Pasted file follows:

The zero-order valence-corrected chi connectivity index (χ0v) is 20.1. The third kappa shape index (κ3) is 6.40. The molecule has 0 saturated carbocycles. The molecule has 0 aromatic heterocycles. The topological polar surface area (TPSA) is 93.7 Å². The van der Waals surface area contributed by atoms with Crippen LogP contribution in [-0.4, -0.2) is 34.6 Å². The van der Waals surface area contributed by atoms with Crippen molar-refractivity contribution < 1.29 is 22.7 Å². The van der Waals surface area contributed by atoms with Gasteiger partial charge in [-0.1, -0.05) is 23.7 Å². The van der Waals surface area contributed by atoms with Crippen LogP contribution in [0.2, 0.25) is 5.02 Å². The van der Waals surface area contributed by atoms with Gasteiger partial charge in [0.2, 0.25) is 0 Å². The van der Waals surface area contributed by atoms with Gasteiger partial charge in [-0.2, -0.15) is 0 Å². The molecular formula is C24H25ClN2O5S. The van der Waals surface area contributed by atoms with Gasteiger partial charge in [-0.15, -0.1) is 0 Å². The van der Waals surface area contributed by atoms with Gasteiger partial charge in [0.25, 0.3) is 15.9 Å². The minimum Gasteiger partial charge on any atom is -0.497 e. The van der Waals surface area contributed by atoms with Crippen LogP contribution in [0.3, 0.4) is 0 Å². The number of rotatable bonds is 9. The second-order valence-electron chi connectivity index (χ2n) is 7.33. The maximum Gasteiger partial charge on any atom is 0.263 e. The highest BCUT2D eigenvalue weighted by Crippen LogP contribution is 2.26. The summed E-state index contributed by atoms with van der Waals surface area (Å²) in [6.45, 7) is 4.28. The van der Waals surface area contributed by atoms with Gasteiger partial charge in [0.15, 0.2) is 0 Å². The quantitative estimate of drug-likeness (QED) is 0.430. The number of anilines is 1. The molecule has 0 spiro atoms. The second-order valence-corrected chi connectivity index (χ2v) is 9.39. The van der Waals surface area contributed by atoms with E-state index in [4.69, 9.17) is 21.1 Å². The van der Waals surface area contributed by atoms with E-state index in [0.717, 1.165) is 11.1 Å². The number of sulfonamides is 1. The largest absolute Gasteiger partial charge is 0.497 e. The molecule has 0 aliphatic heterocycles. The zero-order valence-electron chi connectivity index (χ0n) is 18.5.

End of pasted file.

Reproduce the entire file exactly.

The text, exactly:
The zero-order valence-corrected chi connectivity index (χ0v) is 20.1. The third kappa shape index (κ3) is 6.40. The molecule has 0 saturated carbocycles. The molecule has 0 aromatic heterocycles. The topological polar surface area (TPSA) is 93.7 Å². The van der Waals surface area contributed by atoms with Crippen LogP contribution in [-0.4, -0.2) is 34.6 Å². The van der Waals surface area contributed by atoms with Crippen molar-refractivity contribution < 1.29 is 22.7 Å². The van der Waals surface area contributed by atoms with Gasteiger partial charge in [-0.1, -0.05) is 23.7 Å². The van der Waals surface area contributed by atoms with Crippen LogP contribution in [0.2, 0.25) is 5.02 Å². The van der Waals surface area contributed by atoms with Gasteiger partial charge in [0.2, 0.25) is 0 Å². The van der Waals surface area contributed by atoms with Gasteiger partial charge in [-0.2, -0.15) is 0 Å². The molecular formula is C24H25ClN2O5S. The van der Waals surface area contributed by atoms with Gasteiger partial charge in [-0.15, -0.1) is 0 Å². The van der Waals surface area contributed by atoms with Gasteiger partial charge in [0.25, 0.3) is 15.9 Å². The minimum Gasteiger partial charge on any atom is -0.497 e. The van der Waals surface area contributed by atoms with Crippen LogP contribution in [0.3, 0.4) is 0 Å². The number of rotatable bonds is 9. The second-order valence-electron chi connectivity index (χ2n) is 7.33. The maximum Gasteiger partial charge on any atom is 0.263 e. The highest BCUT2D eigenvalue weighted by Crippen LogP contribution is 2.26. The summed E-state index contributed by atoms with van der Waals surface area (Å²) in [6.45, 7) is 4.28. The van der Waals surface area contributed by atoms with Gasteiger partial charge in [0.15, 0.2) is 0 Å². The quantitative estimate of drug-likeness (QED) is 0.430. The number of anilines is 1. The molecule has 0 spiro atoms. The second-order valence-corrected chi connectivity index (χ2v) is 9.39. The van der Waals surface area contributed by atoms with E-state index in [4.69, 9.17) is 21.1 Å². The van der Waals surface area contributed by atoms with E-state index in [0.717, 1.165) is 11.1 Å². The number of sulfonamides is 1. The largest absolute Gasteiger partial charge is 0.497 e. The molecule has 0 aliphatic heterocycles. The zero-order valence-electron chi connectivity index (χ0n) is 18.5.